Any 32-bit application should work fine on a 64-bit OS because of technology built into modern processors, and because of a “compatibility layer” built into 64-bit Windows. Believe it or not, you may run into more problems when trying to install 64-bit applications on a 64-bit OS because of dependencies. To put it succinctly, since not everything has been migrated to 64-bit yet (think of the sheer amount of code that would need to be rewritten to do that), a shared file that would be called by a new 64-bit app could still be living in 32-bit land. The new app might not like that so much and will force you to install the 32-bit version of itself on the computer to ensure that it plays nicely with all of the shared files. This might be the case with most applications related to ham radio since their development base is probably relatively small and they probably use a lot of shared code.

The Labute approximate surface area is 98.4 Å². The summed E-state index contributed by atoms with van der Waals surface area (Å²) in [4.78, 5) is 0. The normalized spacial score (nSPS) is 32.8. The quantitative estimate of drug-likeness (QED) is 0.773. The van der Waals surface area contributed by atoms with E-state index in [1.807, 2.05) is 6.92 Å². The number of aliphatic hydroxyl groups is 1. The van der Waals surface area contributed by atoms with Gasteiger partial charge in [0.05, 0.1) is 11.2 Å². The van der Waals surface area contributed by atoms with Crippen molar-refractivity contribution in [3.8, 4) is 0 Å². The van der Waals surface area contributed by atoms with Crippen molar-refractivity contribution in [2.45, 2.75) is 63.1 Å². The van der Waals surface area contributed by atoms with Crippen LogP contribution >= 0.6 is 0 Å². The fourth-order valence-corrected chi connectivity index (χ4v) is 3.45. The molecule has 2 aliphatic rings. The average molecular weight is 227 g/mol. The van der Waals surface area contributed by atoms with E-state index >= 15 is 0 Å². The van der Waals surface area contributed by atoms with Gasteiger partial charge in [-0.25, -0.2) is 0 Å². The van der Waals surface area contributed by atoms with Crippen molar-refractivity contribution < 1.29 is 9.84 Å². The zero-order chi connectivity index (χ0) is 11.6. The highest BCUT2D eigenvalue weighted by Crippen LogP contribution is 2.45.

BTW, the only thing 64-bitness really gets you is the ability to address more physical memory. Unless you think your ham app is going to use northwards of 2GB of RAM all by itself, it’ll probably suffice to run 32-bit versions of everything, even on 64-bit Windows.
Drivers will probably be a bit pickier, although hardware vendors have been pretty good about developing both 32- and 64-bit versions of most drivers given the amount of time 64-bit Windows has been around now. It seems to me that most ham gear interfaces use pretty standard hardware that requires fairly generic drivers, so most of that will probably be worked out for you already. In other words, Cameron’s right